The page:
It is in the early hours of Monday morning when Holden returns Grand Central Station. He decides to sleep on one of the benches in the waiting room because he has nowhere else to go. He wakes around nine, as the hustle and bustle of the working day begins. He thinks about the night before and the incident with Mr. Antolini; he wonders if he has misinterpreted Antolini's touch. Disturbed by these though, he tries to think of something else. He reads a magazine someone has left behind. It is some kind of health magazine, however, and Holden gets more depressed, certain he has cancer and is dying.

Holden decides to go out and buy himself an inexpensive breakfast. He does not want to spend too much of Phoebe's money. Since his stomach is upset, he just drinks coffee. He leaves the train station and walks out to Fifth Avenue. All around him, people seem to be in the Christmas spirit, which is depressing to Holden. He begins to imagine he is disappearing, becoming invisible. He thinks the distance it takes to cross the street keeps growing and fears he will never reach the other side; it is like a death dream. He then begins to talk to his dead brother, asking him to help him cross the street. Each time Holden makes it across another street, he thanks Allie.

After a while, Holden sits down on a bench to formulate a plan of action. He decides he will hitchhike "way out west". However, he decides to meet Phoebe one last time and say good-bye. He goes to her school and delivers a note asking her to meet him in the Metropolitan Museum of Art for lunch. Since he has nothing else to do, he goes to the museum to wait.

While Holden waits, he meets two young boys and helps them locate the display of Egyptian mummies. The tomb-like structure makes Holden ill, and he goes to the bathroom and faints. Once he revives, he goes out to wait for Phoebe. She is twenty minutes late, but she is no longer mad. In fact, she shows up with a suitcase, announcing her intention to go with Holden. He scolds her and tells her no, which makes her sulk. Finally, Holden convinces her he will not leave. He takes her to the zoo, and they end up at the carousel. Holden watches as she rides the carousel over and over, bringing the action of the novel to an end.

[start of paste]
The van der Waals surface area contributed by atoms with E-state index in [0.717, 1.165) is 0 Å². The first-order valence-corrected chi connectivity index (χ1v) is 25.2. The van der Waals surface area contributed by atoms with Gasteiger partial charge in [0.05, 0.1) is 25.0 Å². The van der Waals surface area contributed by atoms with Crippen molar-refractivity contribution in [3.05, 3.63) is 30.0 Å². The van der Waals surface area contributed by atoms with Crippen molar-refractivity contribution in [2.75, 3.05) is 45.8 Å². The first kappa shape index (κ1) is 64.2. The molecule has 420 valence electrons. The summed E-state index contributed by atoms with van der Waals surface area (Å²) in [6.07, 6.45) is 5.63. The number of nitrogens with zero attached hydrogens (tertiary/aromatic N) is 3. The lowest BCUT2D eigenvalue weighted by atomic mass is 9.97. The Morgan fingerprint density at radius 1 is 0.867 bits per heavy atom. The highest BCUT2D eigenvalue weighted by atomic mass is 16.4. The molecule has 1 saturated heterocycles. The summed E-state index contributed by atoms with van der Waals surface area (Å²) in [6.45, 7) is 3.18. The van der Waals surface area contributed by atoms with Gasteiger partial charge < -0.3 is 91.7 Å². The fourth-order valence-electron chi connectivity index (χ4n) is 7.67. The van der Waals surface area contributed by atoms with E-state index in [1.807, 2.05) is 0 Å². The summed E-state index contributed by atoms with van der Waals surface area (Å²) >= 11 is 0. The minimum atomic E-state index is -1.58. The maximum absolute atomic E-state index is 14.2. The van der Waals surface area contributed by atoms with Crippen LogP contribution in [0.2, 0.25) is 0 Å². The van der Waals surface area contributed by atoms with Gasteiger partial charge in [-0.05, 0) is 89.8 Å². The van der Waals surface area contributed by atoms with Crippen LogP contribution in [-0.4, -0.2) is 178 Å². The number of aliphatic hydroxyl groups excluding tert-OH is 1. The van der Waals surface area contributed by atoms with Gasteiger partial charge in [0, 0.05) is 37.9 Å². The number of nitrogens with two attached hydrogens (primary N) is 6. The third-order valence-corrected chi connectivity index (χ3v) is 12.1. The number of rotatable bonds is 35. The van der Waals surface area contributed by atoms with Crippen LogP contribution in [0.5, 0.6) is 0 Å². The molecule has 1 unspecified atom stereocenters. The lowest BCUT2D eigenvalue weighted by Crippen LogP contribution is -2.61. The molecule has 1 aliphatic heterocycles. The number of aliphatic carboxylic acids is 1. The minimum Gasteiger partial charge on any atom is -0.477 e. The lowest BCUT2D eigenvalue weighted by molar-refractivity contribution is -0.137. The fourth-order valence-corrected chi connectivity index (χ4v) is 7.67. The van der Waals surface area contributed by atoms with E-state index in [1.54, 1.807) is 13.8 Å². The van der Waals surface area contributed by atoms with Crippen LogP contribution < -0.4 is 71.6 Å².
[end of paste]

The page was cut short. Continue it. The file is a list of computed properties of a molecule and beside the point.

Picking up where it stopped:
At the beginning of this chapter, Holden is re-thinking the scene with Mr. Antolini. He questions whether his judgement of Mr. Antolini was premature and wonders if it is possible that the touch was a harmless gesture of paternal affection. He thinks he probably should have returned to Mr. Antolini's house after he retrieved his luggage. This self-doubt illustrates a change in Holden; throughout the novel he has quickly made moral judgments about everyone and everything. The change, however, does not indicate that Holden is getting better. Instead, he begins to seriously believe that he has cancer and is going to die within a few months, simply because he has had an ulcer in his mouth for two weeks. This fear of death turns into paranoia as he begins to think he is disappearing. He beings to talk to Allie, begging for help, in a manner typically associated with psychological disorders like schizophrenia. Holden appears to be deteriorating at an alarming pace.

While Holden is walking, he comes across two men unloading a Christmas tree off a truck. One of them says repeatedly, "Hold the sonuvabitch up; Hold it up, for chrissake. This provokes a bitter laugh from Holden who thinks "it certainly was a gorgeous way to talk about a Christmas tree". There is bitter irony in the scene where something special and related to Christmas is so easily profaned. It is a harsh world.